Jones drops, Hunter DROPS, Ciardullo in, Gras out, Galet gone, and more...
Family Meal - Friday, January 3rd, 2020
Dusting off the cobwebs after the long holidays. Please bear with me, and do feel free to send corrections or complaints my way: email@example.com.
Let’s get to it…
The Suits – Christmas Eve headline in the SF Chronicle: “Oakland chef Nigel Jones drops lawsuit against restaurateur Daniel Patterson.” Details of that suit are in the article ICYMI, but Jones told reporter Justin Phillips it had always been about more than the itemized complaints: “I wanted to bring this discussion about my partnership with him and make it to where others could speak about their partnerships with Daniel… Maybe I’ll come back to it but right now, most of my career is ahead of me and I want to focus on that.” (I’m no legal expert, but doubt a future judge is going to be very excited by the urgency of, “Maybe I’ll come back to it.”)
The Suits Too – And speaking of not helping your (legal) case, France 24 reports, “A French court on Tuesday rejected a lawsuit brought by star chef Marc Veyrat seeking to force the [Michelin guide] to hand over its reasons for stripping his restaurant of a third star just a year after he won it… [The court] said Veyrat had offered no ‘proof showing the existence of any damage’ caused by the Michelin guide's demotion of his prestigious restaurant, Maison des Bois.” In fact, Veyrat was bragging before the ruling that business was up 7% since the move down to two stars. So… Congrats to Michelin for winning a legal victory based on the guide’s lack of real-world influence?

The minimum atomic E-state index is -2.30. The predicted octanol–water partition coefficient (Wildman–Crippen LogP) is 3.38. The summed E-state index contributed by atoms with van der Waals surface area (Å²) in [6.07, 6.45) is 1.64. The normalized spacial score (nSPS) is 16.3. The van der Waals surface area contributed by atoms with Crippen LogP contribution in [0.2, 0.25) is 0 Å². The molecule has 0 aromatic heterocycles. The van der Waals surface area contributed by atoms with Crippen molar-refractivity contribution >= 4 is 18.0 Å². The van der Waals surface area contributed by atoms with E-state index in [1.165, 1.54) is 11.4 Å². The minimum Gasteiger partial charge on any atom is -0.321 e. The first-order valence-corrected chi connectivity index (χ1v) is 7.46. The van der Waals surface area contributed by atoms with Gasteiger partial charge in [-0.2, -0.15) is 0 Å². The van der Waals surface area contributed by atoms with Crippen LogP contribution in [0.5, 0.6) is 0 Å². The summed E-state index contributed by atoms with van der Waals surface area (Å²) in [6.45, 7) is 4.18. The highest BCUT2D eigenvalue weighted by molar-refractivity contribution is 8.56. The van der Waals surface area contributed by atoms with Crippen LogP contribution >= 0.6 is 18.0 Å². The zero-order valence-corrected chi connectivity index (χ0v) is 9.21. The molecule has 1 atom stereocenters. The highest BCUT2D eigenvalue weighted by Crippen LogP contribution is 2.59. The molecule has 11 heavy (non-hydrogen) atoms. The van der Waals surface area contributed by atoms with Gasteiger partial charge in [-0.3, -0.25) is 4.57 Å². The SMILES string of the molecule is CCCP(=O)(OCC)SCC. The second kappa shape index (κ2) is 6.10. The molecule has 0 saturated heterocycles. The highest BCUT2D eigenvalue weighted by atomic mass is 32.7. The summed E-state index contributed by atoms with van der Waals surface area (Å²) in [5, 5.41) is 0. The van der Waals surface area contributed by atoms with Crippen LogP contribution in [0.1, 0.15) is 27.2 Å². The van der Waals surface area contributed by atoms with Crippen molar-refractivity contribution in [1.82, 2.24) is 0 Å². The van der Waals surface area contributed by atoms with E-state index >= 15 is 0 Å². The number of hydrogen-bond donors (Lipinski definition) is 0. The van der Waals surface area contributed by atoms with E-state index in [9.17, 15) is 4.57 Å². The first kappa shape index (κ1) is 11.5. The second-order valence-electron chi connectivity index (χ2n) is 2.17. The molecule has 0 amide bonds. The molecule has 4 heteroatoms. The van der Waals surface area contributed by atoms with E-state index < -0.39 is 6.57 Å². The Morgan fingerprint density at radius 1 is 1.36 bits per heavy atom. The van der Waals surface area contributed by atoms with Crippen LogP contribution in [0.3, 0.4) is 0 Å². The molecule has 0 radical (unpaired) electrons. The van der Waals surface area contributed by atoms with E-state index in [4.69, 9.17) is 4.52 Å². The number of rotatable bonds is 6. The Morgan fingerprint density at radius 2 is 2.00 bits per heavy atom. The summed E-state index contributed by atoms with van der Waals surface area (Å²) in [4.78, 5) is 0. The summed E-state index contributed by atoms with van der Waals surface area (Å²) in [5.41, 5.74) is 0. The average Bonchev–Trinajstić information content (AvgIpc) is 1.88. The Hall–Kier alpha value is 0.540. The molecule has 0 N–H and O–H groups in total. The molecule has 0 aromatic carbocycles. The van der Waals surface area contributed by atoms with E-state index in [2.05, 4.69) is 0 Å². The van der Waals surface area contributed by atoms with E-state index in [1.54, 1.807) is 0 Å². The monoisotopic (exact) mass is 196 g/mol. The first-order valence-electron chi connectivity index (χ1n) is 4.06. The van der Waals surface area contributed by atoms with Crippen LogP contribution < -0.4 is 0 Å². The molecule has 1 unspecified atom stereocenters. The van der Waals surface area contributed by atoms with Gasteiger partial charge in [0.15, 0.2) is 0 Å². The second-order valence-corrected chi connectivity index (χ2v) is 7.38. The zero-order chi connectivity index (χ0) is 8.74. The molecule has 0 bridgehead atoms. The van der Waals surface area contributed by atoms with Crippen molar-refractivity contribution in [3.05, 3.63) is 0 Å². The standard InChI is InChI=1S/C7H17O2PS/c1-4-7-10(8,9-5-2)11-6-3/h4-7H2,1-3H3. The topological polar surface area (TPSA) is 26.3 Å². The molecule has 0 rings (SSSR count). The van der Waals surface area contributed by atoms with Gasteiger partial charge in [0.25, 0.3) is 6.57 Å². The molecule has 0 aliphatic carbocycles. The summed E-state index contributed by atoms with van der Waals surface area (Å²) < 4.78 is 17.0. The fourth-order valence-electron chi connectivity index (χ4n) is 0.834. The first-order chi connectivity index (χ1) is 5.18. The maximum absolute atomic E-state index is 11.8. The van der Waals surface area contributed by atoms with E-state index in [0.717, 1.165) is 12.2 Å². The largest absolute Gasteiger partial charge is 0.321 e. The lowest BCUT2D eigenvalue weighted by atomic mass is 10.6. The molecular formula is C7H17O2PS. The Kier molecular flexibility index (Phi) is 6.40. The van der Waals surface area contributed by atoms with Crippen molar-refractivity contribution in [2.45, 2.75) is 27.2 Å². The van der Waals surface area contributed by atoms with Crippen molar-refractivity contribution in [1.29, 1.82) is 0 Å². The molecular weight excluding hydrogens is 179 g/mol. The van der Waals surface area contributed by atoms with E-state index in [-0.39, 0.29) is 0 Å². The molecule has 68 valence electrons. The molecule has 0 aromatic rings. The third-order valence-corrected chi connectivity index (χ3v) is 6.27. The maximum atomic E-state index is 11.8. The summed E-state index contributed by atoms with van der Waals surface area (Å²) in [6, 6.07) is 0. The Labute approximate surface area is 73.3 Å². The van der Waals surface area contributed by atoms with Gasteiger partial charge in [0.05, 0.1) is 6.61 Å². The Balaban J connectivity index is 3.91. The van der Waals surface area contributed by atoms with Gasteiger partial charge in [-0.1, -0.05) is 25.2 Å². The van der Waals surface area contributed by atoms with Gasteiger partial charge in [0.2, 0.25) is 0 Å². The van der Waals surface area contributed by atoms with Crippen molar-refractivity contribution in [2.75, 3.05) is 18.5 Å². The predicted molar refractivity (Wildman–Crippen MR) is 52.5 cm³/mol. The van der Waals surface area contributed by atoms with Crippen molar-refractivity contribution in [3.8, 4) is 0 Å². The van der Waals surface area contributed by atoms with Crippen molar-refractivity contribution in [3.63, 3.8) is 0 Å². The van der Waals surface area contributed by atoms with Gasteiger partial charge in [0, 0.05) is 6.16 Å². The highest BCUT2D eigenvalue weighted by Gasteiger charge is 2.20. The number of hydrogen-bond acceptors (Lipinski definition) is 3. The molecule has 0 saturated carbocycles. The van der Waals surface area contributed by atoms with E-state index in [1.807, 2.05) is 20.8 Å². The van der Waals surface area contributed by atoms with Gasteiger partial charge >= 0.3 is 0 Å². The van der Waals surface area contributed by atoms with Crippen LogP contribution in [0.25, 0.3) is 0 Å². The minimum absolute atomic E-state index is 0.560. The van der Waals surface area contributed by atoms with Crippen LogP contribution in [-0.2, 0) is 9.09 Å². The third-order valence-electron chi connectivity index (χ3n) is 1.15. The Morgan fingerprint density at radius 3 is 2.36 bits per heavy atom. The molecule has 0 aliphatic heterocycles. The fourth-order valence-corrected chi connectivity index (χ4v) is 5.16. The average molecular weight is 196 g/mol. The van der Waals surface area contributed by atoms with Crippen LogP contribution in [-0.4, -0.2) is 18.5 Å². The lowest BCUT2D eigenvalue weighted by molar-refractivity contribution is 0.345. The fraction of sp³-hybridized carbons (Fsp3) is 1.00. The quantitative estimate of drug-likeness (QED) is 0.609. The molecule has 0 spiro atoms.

For the Media: Elevated So-so? – In SF, Brandon Jew, Ben Moore, and Anmao Sun are opening their new Mamahuhu concept this week. It’ll definitely be interesting to see how customers respond to Jew’s dishes, but followers of the debates over (among other things) language choices in food media will also want to keep an eye on conversations around this one. In his piece on the new place, Eater SF’s Luke Tsai uses quotation marks around “elevated” apparently to get around not wanting to use, uh, “elevated,” and then proceeds to “define” what counts as elevated. Fresh, quality ingredients? In-house production? And (as indirectly and improbably compared to Panda Express, a nearly 40 year-old, multibillion-dollar chain famously built on quick, easy guesswork…): “a lot of thought into the technique of how to keep the sweet-and-sour chicken crunchy”?
This is tricky territory, and the blame(?) for all that better-than messaging can’t only be put on media. Here’s a throwback piece from the Michelin blog a couple of years ago: “Commonly misconstrued as an unhealthy cuisine using cheap ingredients, Jew is on a quest to change the conversation about American Chinese food. ‘Everyone’s buying the same fermented black beans, the same oyster sauce, that’s why it all tastes the same,’ he says. ‘And when I look at the ingredients, it’s all full of crap.’”
Pithy take: Comparison to what’s out there is natural, but it needs to be accurate, and we should also ask if it’s necessary, especially in the case of an already famous chef metaphorically (per headlines) writing a “love letter” to the cuisine of his childhood. When people open pricey burger places, we don’t feel compelled to spend words rehashing what happened in Super Size Me. We just say, “Burgers exist. Here’s how this chef makes her burgers.” To be discussed? (But maybe sit this one out, AZ.)
The Departure – Also from Tsai, some news for SF/NYC yesterday: “A year and a half after his arrival in SF, [Laurent Gras] is leaving Saison to move to New York, the chef announced on his Instagram page over the weekend. His last day in the kitchen was New Year’s Eve.” No solid details yet on the futures of either Gras and Saison.